Horror Movie A Day: A BUCKET OF BLOOD (1959) Life is an obscure hobo, bumming a ride on the omnibus of art!
Published at: Oct. 26, 2008, 5:47 a.m. CST by quint
Ahoy, squirts! Quint here with today’s installment of A Movie A Day.
[The regular A Movie A Day list has been frozen in order for me to do an all-horror line-up for October. I’ve pulled many horror titles from my regular “to see” stack and have ordered many more horror and thriller titles to make sure we have some good stuff. Like the regular AMAD column all the movies I’m covering are films I have never seen, but unlike the regular AMAD column I will not connect each film to the one before it. Instead I will pull a title at random every day and watch whatever the movie Gods determine for me.]
As I stated at the end of yesterday’s HMAD (DEAD & BURIED) I’m a huge fan of Dick Miller. The man populated my childhood. CHOPPING MALL, TERMINATOR, NIGHT OF THE CREEPS, V, GREMLINS and all of Joe Dante’s movies. Into my teen years, when I started attending the Quentin Tarantino Film Festival every year and hitting the Alamo Drafthouse on a nearly religious basis, I started discovering his ‘70s exploitation work like CANNONBALL, TRUCK TURNER and BIG BAD MAMA.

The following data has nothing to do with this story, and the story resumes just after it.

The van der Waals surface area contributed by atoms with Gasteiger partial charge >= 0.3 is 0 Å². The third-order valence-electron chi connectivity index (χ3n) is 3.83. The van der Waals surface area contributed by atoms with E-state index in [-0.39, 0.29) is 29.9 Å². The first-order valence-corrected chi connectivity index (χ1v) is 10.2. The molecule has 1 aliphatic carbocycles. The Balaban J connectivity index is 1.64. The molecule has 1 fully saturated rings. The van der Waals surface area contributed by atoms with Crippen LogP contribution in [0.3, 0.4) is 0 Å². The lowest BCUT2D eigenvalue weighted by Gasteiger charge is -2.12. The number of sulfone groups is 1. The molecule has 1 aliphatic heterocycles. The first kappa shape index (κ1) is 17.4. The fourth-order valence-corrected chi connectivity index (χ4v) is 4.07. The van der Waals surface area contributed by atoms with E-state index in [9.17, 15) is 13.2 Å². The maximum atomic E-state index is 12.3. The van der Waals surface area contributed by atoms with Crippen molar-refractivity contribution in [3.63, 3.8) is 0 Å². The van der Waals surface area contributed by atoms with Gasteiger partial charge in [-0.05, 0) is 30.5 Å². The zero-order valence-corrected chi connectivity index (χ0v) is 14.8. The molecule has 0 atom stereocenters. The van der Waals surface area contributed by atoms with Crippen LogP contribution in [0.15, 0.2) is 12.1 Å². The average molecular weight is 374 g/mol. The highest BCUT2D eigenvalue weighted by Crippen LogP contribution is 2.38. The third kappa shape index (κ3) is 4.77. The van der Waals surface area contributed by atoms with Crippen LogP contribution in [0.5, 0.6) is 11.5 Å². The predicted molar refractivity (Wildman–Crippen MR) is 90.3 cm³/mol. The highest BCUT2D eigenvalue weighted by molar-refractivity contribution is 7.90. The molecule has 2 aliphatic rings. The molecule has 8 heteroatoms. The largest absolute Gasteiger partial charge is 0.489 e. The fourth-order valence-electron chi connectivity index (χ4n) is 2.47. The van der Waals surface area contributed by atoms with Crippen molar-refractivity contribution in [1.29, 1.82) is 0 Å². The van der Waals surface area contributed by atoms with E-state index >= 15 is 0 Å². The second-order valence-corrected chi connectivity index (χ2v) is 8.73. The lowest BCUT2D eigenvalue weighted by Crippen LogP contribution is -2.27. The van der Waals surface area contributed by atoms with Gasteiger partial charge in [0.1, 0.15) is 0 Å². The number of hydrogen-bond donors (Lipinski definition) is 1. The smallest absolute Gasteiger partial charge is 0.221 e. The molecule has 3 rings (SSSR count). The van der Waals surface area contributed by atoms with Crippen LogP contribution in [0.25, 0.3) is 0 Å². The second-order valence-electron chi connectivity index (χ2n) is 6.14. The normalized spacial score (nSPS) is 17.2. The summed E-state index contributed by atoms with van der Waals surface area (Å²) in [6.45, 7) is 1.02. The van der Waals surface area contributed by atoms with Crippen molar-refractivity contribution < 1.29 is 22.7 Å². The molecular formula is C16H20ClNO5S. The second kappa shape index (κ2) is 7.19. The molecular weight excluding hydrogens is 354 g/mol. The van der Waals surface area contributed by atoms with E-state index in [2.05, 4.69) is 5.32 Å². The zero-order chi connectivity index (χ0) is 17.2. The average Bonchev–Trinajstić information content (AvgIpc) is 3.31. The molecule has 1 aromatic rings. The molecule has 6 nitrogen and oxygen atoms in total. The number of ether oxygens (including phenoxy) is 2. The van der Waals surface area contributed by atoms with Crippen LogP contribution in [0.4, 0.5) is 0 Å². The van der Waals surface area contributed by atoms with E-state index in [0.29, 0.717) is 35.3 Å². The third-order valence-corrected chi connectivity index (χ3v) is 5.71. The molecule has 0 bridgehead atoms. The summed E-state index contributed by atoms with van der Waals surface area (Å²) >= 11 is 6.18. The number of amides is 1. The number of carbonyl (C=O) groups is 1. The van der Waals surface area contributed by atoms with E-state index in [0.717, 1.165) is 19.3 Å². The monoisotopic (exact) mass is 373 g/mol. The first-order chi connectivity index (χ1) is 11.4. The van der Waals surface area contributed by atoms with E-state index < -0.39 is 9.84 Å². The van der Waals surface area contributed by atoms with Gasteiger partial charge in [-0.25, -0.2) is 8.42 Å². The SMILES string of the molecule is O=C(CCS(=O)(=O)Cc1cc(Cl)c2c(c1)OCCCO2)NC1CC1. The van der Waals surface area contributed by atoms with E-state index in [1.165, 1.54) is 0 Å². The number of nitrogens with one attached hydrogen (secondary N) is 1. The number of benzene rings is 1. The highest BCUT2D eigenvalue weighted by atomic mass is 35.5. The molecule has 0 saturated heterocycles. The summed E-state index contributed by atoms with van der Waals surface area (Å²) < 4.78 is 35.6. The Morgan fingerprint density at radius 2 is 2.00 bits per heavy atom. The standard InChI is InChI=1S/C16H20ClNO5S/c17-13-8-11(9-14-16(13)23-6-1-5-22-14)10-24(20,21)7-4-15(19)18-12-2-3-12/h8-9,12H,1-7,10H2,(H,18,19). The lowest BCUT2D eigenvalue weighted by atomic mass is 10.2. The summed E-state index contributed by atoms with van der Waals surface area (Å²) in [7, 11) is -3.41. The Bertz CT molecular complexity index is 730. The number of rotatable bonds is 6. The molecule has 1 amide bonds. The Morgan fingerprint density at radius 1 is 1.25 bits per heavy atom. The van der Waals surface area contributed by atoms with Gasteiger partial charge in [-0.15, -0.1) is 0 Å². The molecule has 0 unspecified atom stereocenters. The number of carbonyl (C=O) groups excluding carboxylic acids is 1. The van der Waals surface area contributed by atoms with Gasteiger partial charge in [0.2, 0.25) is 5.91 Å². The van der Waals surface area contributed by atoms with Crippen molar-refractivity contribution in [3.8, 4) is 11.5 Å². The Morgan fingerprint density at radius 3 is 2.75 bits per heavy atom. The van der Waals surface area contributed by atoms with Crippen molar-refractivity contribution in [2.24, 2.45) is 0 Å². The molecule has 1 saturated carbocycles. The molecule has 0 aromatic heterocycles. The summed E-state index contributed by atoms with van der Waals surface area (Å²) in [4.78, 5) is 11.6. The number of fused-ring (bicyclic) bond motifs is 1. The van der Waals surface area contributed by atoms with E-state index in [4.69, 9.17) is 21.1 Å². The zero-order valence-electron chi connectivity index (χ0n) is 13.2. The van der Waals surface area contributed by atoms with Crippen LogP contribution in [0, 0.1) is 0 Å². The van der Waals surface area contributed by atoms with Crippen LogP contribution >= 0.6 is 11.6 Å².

The man has a face that instantly brings a smile to my own. He’s comfort food, one of my Linus blankets. Miller has the chops, he has the talent and he has such a great voice/face combo… in short, he’s a real character, someone flawed, but instantly relatable.
And if you haven’t seen his turn in ROCK ALL NIGHT, track it down. It’s another Roger Corman flick, pre-dating today’s movie by 2 years. Miller is front and center again in a one-location cheapie by the B-movie master.
I’m trying to remember another film besides ROCK ALL NIGHT and today’s A BUCKET OF BLOOD where Miller got the opportunity to lead and I can’t come up with anything. Surely I’m wrong and he wasn’t only given two leading roles in his career, right? Maybe someone can help me out in the talkback below.